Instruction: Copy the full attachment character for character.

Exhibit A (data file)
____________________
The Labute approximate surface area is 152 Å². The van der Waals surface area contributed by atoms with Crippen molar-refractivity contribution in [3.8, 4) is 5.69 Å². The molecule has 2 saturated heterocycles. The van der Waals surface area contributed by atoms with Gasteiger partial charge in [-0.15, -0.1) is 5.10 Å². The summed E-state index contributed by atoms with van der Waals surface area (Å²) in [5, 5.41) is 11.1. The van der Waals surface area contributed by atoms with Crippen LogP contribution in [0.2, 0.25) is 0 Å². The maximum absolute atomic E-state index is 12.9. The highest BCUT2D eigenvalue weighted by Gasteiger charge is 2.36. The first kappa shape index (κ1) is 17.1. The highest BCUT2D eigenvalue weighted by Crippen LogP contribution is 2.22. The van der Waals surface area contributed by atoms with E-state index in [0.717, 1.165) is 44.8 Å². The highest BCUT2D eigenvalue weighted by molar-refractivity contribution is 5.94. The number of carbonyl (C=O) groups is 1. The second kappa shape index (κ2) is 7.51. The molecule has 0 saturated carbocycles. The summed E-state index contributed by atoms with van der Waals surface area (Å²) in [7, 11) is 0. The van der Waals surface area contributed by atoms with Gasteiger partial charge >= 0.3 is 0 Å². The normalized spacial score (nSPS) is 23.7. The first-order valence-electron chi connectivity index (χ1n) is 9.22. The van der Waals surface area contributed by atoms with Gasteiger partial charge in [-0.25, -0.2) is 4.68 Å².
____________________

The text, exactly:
The Labute approximate surface area is 152 Å². The van der Waals surface area contributed by atoms with Crippen molar-refractivity contribution in [3.8, 4) is 5.69 Å². The molecule has 2 saturated heterocycles. The van der Waals surface area contributed by atoms with Gasteiger partial charge in [-0.15, -0.1) is 5.10 Å². The summed E-state index contributed by atoms with van der Waals surface area (Å²) in [5, 5.41) is 11.1. The van der Waals surface area contributed by atoms with Crippen LogP contribution in [0.2, 0.25) is 0 Å². The maximum absolute atomic E-state index is 12.9. The highest BCUT2D eigenvalue weighted by Gasteiger charge is 2.36. The first kappa shape index (κ1) is 17.1. The highest BCUT2D eigenvalue weighted by Crippen LogP contribution is 2.22. The van der Waals surface area contributed by atoms with E-state index in [0.717, 1.165) is 44.8 Å². The highest BCUT2D eigenvalue weighted by molar-refractivity contribution is 5.94. The number of carbonyl (C=O) groups is 1. The second kappa shape index (κ2) is 7.51. The molecule has 0 saturated carbocycles. The summed E-state index contributed by atoms with van der Waals surface area (Å²) in [7, 11) is 0. The van der Waals surface area contributed by atoms with Gasteiger partial charge >= 0.3 is 0 Å². The normalized spacial score (nSPS) is 23.7. The first-order valence-electron chi connectivity index (χ1n) is 9.22. The van der Waals surface area contributed by atoms with Gasteiger partial charge in [-0.25, -0.2) is 4.68 Å².